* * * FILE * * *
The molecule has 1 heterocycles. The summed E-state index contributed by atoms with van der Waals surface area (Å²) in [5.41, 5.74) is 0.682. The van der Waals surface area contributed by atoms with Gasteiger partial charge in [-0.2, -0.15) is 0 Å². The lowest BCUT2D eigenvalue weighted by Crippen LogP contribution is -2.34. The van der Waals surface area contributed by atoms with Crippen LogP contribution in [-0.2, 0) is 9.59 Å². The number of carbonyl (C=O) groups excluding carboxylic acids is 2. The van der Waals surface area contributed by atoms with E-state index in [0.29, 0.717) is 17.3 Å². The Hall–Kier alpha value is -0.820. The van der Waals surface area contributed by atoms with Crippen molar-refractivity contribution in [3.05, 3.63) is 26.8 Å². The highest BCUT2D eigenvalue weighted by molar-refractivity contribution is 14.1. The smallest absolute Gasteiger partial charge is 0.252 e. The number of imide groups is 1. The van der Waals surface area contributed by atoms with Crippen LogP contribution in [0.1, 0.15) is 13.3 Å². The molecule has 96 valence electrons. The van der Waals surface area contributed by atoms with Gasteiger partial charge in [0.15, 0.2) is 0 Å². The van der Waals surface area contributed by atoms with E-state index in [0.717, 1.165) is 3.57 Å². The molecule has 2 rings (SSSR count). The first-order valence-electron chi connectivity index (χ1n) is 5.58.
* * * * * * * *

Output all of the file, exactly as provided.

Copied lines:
The molecule has 1 heterocycles. The summed E-state index contributed by atoms with van der Waals surface area (Å²) in [5.41, 5.74) is 0.682. The van der Waals surface area contributed by atoms with Gasteiger partial charge in [-0.2, -0.15) is 0 Å². The lowest BCUT2D eigenvalue weighted by Crippen LogP contribution is -2.34. The van der Waals surface area contributed by atoms with Crippen LogP contribution in [-0.2, 0) is 9.59 Å². The number of carbonyl (C=O) groups excluding carboxylic acids is 2. The van der Waals surface area contributed by atoms with E-state index in [0.29, 0.717) is 17.3 Å². The Hall–Kier alpha value is -0.820. The van der Waals surface area contributed by atoms with Crippen molar-refractivity contribution in [3.05, 3.63) is 26.8 Å². The highest BCUT2D eigenvalue weighted by molar-refractivity contribution is 14.1. The smallest absolute Gasteiger partial charge is 0.252 e. The number of imide groups is 1. The van der Waals surface area contributed by atoms with Crippen LogP contribution in [0.1, 0.15) is 13.3 Å². The molecule has 96 valence electrons. The van der Waals surface area contributed by atoms with Gasteiger partial charge in [0.15, 0.2) is 0 Å². The van der Waals surface area contributed by atoms with E-state index in [0.717, 1.165) is 3.57 Å². The molecule has 2 rings (SSSR count). The first-order valence-electron chi connectivity index (χ1n) is 5.58.